Stock Yards Station, 1902

Those who objected to the abuse of Oscar Thompson mentioned other cases of sweatbox methods, including the mistreatment of Hugh Reilly (sometimes referred to as Hugh O’Reilly) in their complaints. After patrol officer Patrick Duffy was murdered in broad daylight on 43rd Street in 1902, the police pulled more than 50 men in for questioning. Reilly was not one of them; instead he was picked up after his former girl friend told the police that he had been involved in the crime. An eye witness to Duffy’s murder identified Reilly as one of the men she saw with Duffy just before his death. Reilly was charged, tried, and sentenced to 14 years in prison on the basis of the confession he gave to officers at the Stock Yards station (Chicago Tribune, May 8, 1902, p.3; Chicago Tribune, September 10, 1902, p. 5; Chicago Tribune, September 30, 1902, p. 3).

During the investigation, officers at the Stock Yards station readily admitted that they put Reilly through three days of “almost constant sweatbox process” (Chicago Tribune, May 10, 1902, p. 5). More details came out that fall. According to the Chicago Tribune, Reilly was taken into a private office in the station to be questioned by several officers. Outside the office,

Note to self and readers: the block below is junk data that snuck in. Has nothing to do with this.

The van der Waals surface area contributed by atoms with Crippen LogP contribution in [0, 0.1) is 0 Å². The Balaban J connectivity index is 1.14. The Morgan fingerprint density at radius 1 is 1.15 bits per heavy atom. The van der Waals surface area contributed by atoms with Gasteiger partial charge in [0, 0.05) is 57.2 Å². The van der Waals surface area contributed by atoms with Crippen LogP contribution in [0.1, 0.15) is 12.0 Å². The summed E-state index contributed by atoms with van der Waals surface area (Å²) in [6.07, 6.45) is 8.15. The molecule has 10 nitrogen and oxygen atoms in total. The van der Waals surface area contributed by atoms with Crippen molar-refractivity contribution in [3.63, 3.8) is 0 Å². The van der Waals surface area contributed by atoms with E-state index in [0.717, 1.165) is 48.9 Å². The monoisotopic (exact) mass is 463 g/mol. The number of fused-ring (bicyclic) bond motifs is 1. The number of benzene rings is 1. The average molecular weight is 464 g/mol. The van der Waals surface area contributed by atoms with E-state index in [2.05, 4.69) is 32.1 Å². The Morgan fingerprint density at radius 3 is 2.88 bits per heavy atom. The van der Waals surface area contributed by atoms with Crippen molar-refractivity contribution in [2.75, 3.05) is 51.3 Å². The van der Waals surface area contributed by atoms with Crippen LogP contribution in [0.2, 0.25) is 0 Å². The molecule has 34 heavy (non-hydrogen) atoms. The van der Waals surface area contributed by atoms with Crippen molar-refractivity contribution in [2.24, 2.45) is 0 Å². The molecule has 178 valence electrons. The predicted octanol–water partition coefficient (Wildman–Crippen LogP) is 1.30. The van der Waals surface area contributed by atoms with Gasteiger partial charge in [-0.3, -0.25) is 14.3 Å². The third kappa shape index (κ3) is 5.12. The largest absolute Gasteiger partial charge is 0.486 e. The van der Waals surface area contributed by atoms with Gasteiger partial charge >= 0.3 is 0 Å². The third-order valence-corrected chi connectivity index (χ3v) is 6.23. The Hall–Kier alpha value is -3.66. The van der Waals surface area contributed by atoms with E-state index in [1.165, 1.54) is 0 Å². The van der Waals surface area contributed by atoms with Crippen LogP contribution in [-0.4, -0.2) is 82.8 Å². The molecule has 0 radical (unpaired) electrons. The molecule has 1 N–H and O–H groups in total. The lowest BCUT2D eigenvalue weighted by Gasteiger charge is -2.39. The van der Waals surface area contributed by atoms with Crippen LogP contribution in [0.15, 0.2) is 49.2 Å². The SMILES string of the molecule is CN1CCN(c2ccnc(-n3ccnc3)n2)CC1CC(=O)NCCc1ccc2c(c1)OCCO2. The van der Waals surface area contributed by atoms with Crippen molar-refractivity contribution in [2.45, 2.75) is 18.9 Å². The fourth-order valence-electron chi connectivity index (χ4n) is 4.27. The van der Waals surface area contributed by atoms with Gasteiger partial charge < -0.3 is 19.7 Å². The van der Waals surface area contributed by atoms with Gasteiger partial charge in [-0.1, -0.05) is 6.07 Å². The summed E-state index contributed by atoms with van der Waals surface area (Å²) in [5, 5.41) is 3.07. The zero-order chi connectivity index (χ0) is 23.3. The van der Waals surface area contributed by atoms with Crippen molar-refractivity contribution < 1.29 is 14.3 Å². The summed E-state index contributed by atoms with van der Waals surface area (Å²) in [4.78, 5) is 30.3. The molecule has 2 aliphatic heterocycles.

the assembled newspaper reporters and others could hear the cries of the prisoner and the shouts of the police. A half hour later the man who had entered the room erect and defiant emerged, trembling and leaning on the shoulder of a policeman for support. HIs face was bruised and blackened, his eyes swollen, and groans escaped him as he was led to the cell room below. At the next ‘cross questioning’ of the man, a confession was secured (Chicago Tribune, August 16, 1902, p. 1).

At trial, the issue of way the police obtained Reilly’s confession was never raised. One juror, however, argued there was another problem with Reilly’s interactions with the police: According to Reilly’s confession, he first saw Officer Duffy on the street as Duffy was walking back to the station from lunch and Reilly was walking past a house that he was considering burglarizing. Duffy stopped Reilly, searched him, and then the two got into an argument. During that argument, Duffy was shot. Reilly claimed Duffy was killed by another man who was with him. During the jury deliberations, one unnamed juror argued that Duffy had no grounds to arrest Reilly without a warrant, and that it was Duffy’s own fault he was killed. But while the juror held out for several hours, in the end the other jurors prevailed and the jury returned a verdict of guilty (Chicago Tribune, September 21, 1902, p. 5).

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erdale13

Professor, History and Law, University of Florida

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